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Kellogg’s RXBar Sued for False Label Claims

Michael Pizzirusso filed a proposed class-action lawsuit against the brand for false labeling claims.

Kellogg’s RXBar Sued for False Label Claims

By: Nima Rajan

Posted on: in News | Food Ingredients and Innovation News | Food Manufacturing and Supply Chain News | Food News

Minimalist protein bar brand RXBar had a nearly perfect run in the nutrition bar category as they topped the list for fastest online sales growth in 2017 and caught the eye of CPG giant Kellogg in October. However, it seems that RXBar’s simple four-to-six ingredients per bar were too good to be true. Well, at least for consumer Michael Pizzirusso, who filed a proposed class-action lawsuit against the brand for false labeling claims.

Pizzirusso’s complaint was officially filed on June 15 in New York by Spencer Sheehan of Sheehan & Associates and Joshua Levin-Epstein of Levin-Epstein & Associates. According to the plaintiff’s complaint, RXBar has misled consumers by labeling two of their key ingredients as simply “egg whites” and “fruit.” Pizzirusso claims that RXBar uses egg white fractions that should be labeled as “egg white protein powder” instead of just “egg whites.” The second allegation to his claim was that the company uses fruit-infused pieces (dried fruit pieces that are sweetened with concentrated fruit juices), however, RXBar simply labels them as “fruit” such as blueberries.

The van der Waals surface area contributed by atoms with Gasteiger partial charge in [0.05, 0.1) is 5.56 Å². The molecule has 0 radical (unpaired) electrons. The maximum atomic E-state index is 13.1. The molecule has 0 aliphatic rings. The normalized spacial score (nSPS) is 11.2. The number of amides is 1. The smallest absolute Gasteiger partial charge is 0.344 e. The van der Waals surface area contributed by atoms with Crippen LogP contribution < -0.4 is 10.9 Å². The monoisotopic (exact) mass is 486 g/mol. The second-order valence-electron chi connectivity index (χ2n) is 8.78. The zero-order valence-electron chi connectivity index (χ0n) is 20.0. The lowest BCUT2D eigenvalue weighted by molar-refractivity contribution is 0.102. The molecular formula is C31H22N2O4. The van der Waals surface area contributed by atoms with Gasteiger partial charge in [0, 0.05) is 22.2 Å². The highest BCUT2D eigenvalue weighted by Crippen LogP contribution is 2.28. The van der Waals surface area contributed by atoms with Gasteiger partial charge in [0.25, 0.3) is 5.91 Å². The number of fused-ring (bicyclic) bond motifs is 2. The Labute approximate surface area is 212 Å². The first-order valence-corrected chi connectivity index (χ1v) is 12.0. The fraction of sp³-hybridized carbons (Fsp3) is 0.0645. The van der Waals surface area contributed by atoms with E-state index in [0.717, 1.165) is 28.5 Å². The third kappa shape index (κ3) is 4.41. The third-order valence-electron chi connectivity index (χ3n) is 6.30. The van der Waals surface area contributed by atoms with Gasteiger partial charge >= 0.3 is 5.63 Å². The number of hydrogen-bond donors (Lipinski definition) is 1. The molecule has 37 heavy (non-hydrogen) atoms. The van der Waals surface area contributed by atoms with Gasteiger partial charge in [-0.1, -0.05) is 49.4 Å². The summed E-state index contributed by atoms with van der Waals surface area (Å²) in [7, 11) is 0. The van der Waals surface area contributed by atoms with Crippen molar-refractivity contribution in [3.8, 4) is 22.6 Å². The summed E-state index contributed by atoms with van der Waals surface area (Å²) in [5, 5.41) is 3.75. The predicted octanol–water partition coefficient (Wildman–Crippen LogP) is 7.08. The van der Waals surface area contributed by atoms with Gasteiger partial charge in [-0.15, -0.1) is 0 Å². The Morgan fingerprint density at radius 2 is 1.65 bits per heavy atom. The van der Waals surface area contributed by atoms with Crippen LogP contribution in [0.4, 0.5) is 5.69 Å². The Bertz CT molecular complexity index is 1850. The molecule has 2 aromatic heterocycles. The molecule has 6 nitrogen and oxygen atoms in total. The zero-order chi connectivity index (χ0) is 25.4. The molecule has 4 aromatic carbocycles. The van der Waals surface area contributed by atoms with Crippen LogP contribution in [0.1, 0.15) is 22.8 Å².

Additionally, Pizzirusso claims that RXBar used to list “egg white protein powder” and “dried wild blueberries infused with apple juice concentrate” on their old packaging but now they have changed the names of their ingredients in order to appeal to more consumers. According to his lawsuit, the formulation for RXBar has not changed but the packaging has, however, Pizzirusso has no proof on his assumption other than the fact that RXBar used to list these ingredients.

“Consumers would not be as drawn to a product which boldly promoted the presence of ‘egg white protein powder.’ Furthermore, parents correctly wouldn’t want to buy their young children foods which contained concentrated protein powders, for a variety of reasons related to normal adolescent and child development,” Pizzirusso told Food Navigator.

In response, RXBar told Food Navigator that, “We stand by our product and packaging.”

So, it seems that RXBar is not fazed by the potential lawsuit. This might be because Pizzirusso has no proof for his claims other than previous packaging labels. The plaintiff also needs to prove that other consumers feel the same way he does about such false labeling claims because he did not provide any evidence on his assumptions.

However, Pizzirusso’s complaint has the potential to damage the RXBar brand with all of the media attention the case is getting. Due to the fact that RXBar is a rising star in the protein bar category, this potential lawsuit could deter their health-focused consumers. With transparency being one of the top consumer demands in the food industry, RXBar might lose consumer trust as well.

This isn’t the first time a consumer initiated a lawsuit due to false ingredient claims. In March, a San Diego, California-based couple filed two lawsuits against Frito-Lay and Pringles for false “naturally-flavored” claims on their packaging. As the all-natural trend continues to grow, food manufacturers are advised to be honest with their packaging claims because consumers are now more inquisitive than before and they are armed with the power of the internet.


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